Someone please show me a working 2.5kWh/L flow battery that isn't made from unobtanium.  Whenever that happens, then let's talk about batteries.  Until then, or unless the materials in these flow batteries are readily available in gigaton quantities and literally cheaper than dirt, let's spend a little time on practical alternatives.

Edit:

1 cubic meter / 1m^3 of LNG / Methane weighs .717kg.

Liquefaction of LNG requires 850kWh/kg or 609.45kWh/m^3.

The mathematically-enabled or ideologically-unmotivated amongst us will quickly spot a small mathematics problem here.

1m^3 of Methane only contains 8.8kWh.  We need 69 times more power than the Methane can provide to begin with in order to liquefy / densify it for storage purposes.  After that, we have to continue to provide input electrical power until the Methane is consumed by a fuel cell or gas turbine.

Is it apparent at all to anyone else here why this is such a bad idea?

Can anyone else connect the dots as to why it is that we generally just pump non-liquefied natural gas, via pipeline, instead of liquefying it, whenever possible?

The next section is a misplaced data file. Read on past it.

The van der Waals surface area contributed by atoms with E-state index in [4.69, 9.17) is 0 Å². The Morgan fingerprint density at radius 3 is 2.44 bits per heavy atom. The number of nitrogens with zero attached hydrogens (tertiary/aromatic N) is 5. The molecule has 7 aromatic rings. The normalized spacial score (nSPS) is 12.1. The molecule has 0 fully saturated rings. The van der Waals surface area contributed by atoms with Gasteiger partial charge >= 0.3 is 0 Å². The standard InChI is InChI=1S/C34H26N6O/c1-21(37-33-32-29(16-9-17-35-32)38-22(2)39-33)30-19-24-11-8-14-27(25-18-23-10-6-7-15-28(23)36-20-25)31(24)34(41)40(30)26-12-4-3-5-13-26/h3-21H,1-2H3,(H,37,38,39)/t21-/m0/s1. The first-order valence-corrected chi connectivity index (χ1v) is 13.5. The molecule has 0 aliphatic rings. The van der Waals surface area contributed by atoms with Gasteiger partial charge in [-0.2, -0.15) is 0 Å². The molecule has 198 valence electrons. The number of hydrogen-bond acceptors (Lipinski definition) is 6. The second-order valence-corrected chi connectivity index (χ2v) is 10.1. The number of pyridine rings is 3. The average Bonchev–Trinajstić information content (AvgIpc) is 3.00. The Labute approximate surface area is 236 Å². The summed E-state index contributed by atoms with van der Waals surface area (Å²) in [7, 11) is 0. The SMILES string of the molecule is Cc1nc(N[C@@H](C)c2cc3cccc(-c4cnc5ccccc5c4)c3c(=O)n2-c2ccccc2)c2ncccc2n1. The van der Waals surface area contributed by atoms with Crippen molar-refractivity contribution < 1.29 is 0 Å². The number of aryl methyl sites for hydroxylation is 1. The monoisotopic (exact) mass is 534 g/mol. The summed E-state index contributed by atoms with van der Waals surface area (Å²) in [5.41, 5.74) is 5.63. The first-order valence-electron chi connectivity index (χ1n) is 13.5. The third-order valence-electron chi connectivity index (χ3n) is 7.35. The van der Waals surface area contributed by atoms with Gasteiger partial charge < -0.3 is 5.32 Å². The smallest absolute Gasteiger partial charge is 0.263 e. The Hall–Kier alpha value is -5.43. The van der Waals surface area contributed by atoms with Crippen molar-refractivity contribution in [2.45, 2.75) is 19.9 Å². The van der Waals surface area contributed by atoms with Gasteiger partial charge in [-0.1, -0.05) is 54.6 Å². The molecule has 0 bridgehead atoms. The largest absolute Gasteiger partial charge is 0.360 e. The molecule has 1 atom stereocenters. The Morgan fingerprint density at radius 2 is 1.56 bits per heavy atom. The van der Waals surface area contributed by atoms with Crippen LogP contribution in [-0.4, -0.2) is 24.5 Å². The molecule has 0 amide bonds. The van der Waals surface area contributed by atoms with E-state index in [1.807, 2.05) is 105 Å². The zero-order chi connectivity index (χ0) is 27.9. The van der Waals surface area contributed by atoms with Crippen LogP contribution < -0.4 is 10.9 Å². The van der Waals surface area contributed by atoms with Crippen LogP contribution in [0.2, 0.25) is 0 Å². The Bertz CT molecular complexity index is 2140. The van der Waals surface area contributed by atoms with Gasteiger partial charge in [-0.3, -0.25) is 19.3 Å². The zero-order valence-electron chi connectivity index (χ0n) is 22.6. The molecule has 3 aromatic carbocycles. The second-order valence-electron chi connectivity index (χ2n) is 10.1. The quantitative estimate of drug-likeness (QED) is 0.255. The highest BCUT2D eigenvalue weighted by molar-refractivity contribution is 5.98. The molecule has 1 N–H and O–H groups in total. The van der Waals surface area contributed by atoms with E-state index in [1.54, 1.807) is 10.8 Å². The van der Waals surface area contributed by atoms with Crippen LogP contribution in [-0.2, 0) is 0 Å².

Is Uranium, with its specific energy / energy density of about 24MWh (yes, that's 24 Million Watt-hours) per kg, or 457MWh/L, looking mighty tempting right about now?

Edit #2:

Thermodynamic and heat transfer analysis of LNG energy recovery for power production

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#7 2019-06-14 13:19:17

tahanson43206
Moderator
Registered: 2018-04-27
Posts: 3,526

Re: Flow Battery

For kbd512 re #86 ...

Thanks for the link to the study of trying to recover the energy "invested" in cold methane for shipment.

As you point out in your message, energy is required to liquefy natural gas for shipment.  The authors appear (to me at least) to be exploring the possibility of treating the cold liquid as a heat sink (where sea water is the heat source) for the purpose of generating energy.

I scanned the article to arrive at this assessment, and will keep it in mind to read more carefully if time becomes available.

However, in the mean time, I'd like to toss out the idea for forum members to consider:

Direct production of electric  current is possible using the

There is a significant temperature difference between LNG and sea water, and the effectiveness of the thermoelectric effect is greater as the difference in temperature between source and sink increases.